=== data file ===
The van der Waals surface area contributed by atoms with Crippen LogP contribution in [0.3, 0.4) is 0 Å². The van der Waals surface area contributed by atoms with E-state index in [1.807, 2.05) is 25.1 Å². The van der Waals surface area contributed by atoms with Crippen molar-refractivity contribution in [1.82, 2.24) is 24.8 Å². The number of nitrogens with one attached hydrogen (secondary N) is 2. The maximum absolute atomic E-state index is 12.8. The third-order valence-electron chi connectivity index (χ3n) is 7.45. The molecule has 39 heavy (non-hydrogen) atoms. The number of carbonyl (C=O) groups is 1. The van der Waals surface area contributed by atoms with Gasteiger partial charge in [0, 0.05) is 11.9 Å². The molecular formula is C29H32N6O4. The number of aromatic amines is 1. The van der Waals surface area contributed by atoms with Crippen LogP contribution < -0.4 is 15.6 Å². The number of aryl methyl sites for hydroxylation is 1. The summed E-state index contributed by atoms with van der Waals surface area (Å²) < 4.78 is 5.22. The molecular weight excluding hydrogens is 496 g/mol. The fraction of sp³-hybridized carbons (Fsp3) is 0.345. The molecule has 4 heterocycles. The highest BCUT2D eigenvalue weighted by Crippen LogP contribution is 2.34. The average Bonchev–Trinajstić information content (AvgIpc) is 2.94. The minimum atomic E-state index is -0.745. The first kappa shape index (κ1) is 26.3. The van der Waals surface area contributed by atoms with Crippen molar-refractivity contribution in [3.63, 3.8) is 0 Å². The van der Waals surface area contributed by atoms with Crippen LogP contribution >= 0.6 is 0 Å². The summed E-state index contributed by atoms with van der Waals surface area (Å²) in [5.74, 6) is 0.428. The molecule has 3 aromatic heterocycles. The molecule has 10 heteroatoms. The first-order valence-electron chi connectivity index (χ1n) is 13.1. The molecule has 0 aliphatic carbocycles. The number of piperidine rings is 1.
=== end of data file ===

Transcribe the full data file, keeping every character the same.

The van der Waals surface area contributed by atoms with Crippen LogP contribution in [0.3, 0.4) is 0 Å². The van der Waals surface area contributed by atoms with E-state index in [1.807, 2.05) is 25.1 Å². The van der Waals surface area contributed by atoms with Crippen molar-refractivity contribution in [1.82, 2.24) is 24.8 Å². The number of nitrogens with one attached hydrogen (secondary N) is 2. The maximum absolute atomic E-state index is 12.8. The third-order valence-electron chi connectivity index (χ3n) is 7.45. The molecule has 39 heavy (non-hydrogen) atoms. The number of carbonyl (C=O) groups is 1. The van der Waals surface area contributed by atoms with Gasteiger partial charge in [0, 0.05) is 11.9 Å². The molecular formula is C29H32N6O4. The number of aromatic amines is 1. The van der Waals surface area contributed by atoms with Crippen LogP contribution < -0.4 is 15.6 Å². The number of aryl methyl sites for hydroxylation is 1. The summed E-state index contributed by atoms with van der Waals surface area (Å²) < 4.78 is 5.22. The molecular weight excluding hydrogens is 496 g/mol. The fraction of sp³-hybridized carbons (Fsp3) is 0.345. The molecule has 4 heterocycles. The highest BCUT2D eigenvalue weighted by Crippen LogP contribution is 2.34. The average Bonchev–Trinajstić information content (AvgIpc) is 2.94. The minimum atomic E-state index is -0.745. The first kappa shape index (κ1) is 26.3. The van der Waals surface area contributed by atoms with Crippen molar-refractivity contribution in [3.63, 3.8) is 0 Å². The van der Waals surface area contributed by atoms with Crippen LogP contribution >= 0.6 is 0 Å². The summed E-state index contributed by atoms with van der Waals surface area (Å²) in [5.74, 6) is 0.428. The molecule has 3 aromatic heterocycles. The molecule has 10 heteroatoms. The first-order valence-electron chi connectivity index (χ1n) is 13.1. The molecule has 0 aliphatic carbocycles. The number of piperidine rings is 1.